Skin care

Weight loss plan & Pimples – Is There Actually a Connection?

I was once asked why nutrition is the preferred method of treating acne.

"Well … is it?" I thought to myself.

As a registered nutritionist, the therapeutic treatment of acne with food was not part of my final education. I was therefore skeptical of the evidence behind a media hype.

But I was also aware that acne has a huge impact on people's self-esteem . So if diet could help, I wanted to know.

What Causes Acne?

For most of us, acne subsides in our late teens until the early twenties, but it can last longer and develop for the first time in people in the late twenties and thirties.

The exact cause is unknown, but dermatologists believe that factors such as hormones, weight, genetics, inflammation and emotional stress play a role.

The British Association for Dermatologists describes the oil-producing glands of people with acne as particularly sensitive to normal blood levels of key hormones. This causes glands to produce excess oil.

Skin cells that line the pores cannot detach properly and block follicles. This combination of oily and blocked pore environment causes the acne bacteria (which live on every skin) to multiply.

Diet Acne – Back in History

In the late 1800s and early 1900s, scientists speculated about a connection between diet and acne. This was due to fat-processed foods, chocolate, bananas, nuts, alcohol, sugar and cheese.

In the 1960s, however, two frequently cited studies seemed to prove that there was no such connection . So much so that textbooks were revised and dermatologists believed that any mumbling about diet and acne was unscientific.

However, we now know that these studies contained major design flaws that led to a false conclusion that meant no research was done for another 40 years!

Only recently has a connection with acne and food reappeared.

Recent Researches

A link between diet and acne appeared in 2002 when scientists reported that acne was almost non-existent in western populations.

Based on their observations, they came to the conclusion that the enormous differences in the frequency of acne between non-western population groups and modern societies are not exclusively due to genes.

It must have something to do with the environment – maybe a diet they thought of. These non-western individuals ate diets that were mostly high in plant-based, unprocessed foods with low glycemic loads. You can find a list of them below.

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<p> Credit: Cordain et al., 2002 </p>
<p> <span style= If diet plays a role in acne promotion, it is likely due to the ability of some foods to stimulate complex acne-promoting pathways.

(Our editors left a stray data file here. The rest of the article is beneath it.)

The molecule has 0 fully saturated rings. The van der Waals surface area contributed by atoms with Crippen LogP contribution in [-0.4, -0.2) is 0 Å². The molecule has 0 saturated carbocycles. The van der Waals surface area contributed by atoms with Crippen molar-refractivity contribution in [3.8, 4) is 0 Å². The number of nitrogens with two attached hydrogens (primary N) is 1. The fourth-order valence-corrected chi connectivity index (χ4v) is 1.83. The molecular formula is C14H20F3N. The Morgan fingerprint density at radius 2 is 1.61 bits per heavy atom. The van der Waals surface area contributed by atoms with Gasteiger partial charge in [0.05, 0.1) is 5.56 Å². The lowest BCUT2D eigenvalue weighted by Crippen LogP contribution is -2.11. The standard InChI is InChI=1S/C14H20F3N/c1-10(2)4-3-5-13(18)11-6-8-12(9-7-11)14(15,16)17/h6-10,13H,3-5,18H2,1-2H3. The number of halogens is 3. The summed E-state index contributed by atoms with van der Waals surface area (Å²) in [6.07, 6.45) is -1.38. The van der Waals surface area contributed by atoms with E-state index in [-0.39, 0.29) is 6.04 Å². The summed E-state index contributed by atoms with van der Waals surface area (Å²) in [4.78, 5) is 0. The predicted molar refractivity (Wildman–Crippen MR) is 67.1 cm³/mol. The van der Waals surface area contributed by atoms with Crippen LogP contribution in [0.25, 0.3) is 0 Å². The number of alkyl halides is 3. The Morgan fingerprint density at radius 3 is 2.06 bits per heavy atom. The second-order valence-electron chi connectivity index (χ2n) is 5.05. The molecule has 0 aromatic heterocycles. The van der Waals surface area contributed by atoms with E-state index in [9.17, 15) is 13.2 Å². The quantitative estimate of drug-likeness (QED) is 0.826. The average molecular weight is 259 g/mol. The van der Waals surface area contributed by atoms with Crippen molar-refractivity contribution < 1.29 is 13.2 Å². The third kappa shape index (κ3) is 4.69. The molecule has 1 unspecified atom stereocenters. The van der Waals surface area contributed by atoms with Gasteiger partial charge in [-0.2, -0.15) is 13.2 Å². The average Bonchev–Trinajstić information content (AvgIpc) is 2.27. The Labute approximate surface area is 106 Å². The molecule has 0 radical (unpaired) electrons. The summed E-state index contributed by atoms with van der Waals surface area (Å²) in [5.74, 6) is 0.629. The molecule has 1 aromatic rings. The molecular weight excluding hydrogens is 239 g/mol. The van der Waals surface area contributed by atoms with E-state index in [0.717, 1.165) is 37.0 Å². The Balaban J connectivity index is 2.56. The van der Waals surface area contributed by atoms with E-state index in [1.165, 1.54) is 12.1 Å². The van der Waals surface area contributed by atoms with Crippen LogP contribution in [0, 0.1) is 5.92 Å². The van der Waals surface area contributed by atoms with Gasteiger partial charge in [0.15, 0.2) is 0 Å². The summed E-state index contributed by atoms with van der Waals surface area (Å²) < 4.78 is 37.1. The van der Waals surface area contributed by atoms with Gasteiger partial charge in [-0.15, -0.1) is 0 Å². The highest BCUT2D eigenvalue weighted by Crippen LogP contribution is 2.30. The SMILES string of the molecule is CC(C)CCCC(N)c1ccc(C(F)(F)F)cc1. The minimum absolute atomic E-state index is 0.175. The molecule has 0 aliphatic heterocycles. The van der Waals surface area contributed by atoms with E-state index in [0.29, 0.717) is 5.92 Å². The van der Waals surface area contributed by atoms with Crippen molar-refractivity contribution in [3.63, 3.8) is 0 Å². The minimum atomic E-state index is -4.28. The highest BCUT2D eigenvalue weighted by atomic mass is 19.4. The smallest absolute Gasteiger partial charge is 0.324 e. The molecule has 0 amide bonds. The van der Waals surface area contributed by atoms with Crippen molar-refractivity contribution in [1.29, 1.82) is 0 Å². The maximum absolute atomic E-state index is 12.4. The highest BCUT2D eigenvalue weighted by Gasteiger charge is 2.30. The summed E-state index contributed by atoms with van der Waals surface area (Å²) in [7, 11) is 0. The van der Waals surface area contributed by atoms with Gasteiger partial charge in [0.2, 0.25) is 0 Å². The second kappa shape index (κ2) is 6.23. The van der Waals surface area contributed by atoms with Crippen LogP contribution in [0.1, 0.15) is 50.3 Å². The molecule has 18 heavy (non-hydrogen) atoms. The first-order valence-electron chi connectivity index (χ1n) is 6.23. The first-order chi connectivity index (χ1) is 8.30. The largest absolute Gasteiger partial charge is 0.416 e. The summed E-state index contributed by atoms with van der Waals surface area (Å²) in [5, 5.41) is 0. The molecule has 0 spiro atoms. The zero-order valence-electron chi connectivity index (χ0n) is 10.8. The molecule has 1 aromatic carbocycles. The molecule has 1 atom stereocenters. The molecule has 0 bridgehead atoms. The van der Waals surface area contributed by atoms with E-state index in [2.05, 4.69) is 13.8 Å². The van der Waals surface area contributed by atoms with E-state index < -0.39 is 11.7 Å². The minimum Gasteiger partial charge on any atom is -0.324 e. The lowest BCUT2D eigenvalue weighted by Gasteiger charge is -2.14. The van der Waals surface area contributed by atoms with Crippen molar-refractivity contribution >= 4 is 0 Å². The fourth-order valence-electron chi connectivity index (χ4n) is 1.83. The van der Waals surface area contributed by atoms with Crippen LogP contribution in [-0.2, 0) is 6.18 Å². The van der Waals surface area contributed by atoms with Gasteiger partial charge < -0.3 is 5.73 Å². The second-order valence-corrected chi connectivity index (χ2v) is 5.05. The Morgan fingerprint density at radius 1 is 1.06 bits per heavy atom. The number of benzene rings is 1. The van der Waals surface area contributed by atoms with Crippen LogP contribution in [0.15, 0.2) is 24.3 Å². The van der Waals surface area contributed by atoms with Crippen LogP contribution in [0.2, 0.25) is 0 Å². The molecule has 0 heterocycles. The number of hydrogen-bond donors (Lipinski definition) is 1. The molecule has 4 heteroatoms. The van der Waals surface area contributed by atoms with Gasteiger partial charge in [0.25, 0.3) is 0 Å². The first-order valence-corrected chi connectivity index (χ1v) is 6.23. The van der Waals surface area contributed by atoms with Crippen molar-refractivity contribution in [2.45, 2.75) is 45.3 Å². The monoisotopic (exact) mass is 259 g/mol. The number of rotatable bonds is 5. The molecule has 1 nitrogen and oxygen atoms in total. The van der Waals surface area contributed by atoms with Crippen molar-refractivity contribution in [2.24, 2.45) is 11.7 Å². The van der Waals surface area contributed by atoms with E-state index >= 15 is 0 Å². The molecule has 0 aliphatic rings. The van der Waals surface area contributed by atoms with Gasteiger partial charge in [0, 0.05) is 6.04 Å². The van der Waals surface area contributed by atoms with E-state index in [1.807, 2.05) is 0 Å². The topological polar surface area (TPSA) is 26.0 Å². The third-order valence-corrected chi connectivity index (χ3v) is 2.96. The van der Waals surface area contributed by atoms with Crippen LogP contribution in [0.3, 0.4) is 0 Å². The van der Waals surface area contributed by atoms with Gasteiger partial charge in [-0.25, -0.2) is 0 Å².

The strongest association has so far been viewed by scientists as between milk and glycemic load (GL).

Diet and Acne – What You Can Do

Glycemic load

The glycemic index (GI) is a number that is given to a food to reflect its effect on a person's blood sugar. High GI foods include breakfast cereals, white flour, cookies, and candy.

GL is based on the portion sizes we eat and is a practical extension of GI science to our daily life.

The theory states that foods with high GL are quickly digested and absorbed and cause an increase in blood sugar. This sends a message to the pancreas, which along with other hormones causes an acute surge in insulin.

GL and acne research

Overall, this appears to be a controversial area with conflicting evidence between studies.

In a recent study 248 New York men and women were asked to complete a validated food frequency questionnaire and to indicate the severity of their acne. The results showed that participants with moderate to severe acne had a significantly higher GL diet and additional sugar consumption.

Randomized controlled trials (the gold standard study design) were also performed.

Several of these studies have shown improvements in the following areas: acne, hormone levels and sebum production after a low GL diet ( here here and here ), while others not . In short, more research is needed!

Nutrition and Milk

There is another theory that milk can make acne worse by increasing the levels of insulin and a hormone called IGF-1 in the blood. Because milk contains carbohydrates, there is an increase in blood sugar and insulin, similar to a diet with a high GL.

Interestingly, milk expected a GL 3-6 times higher than . The addition of only a small amount of milk to a low GI meal increases the insulin response to values ​​characteristic of a high GI meal. This applies to skimmed milk and whole milk, but not to cheese.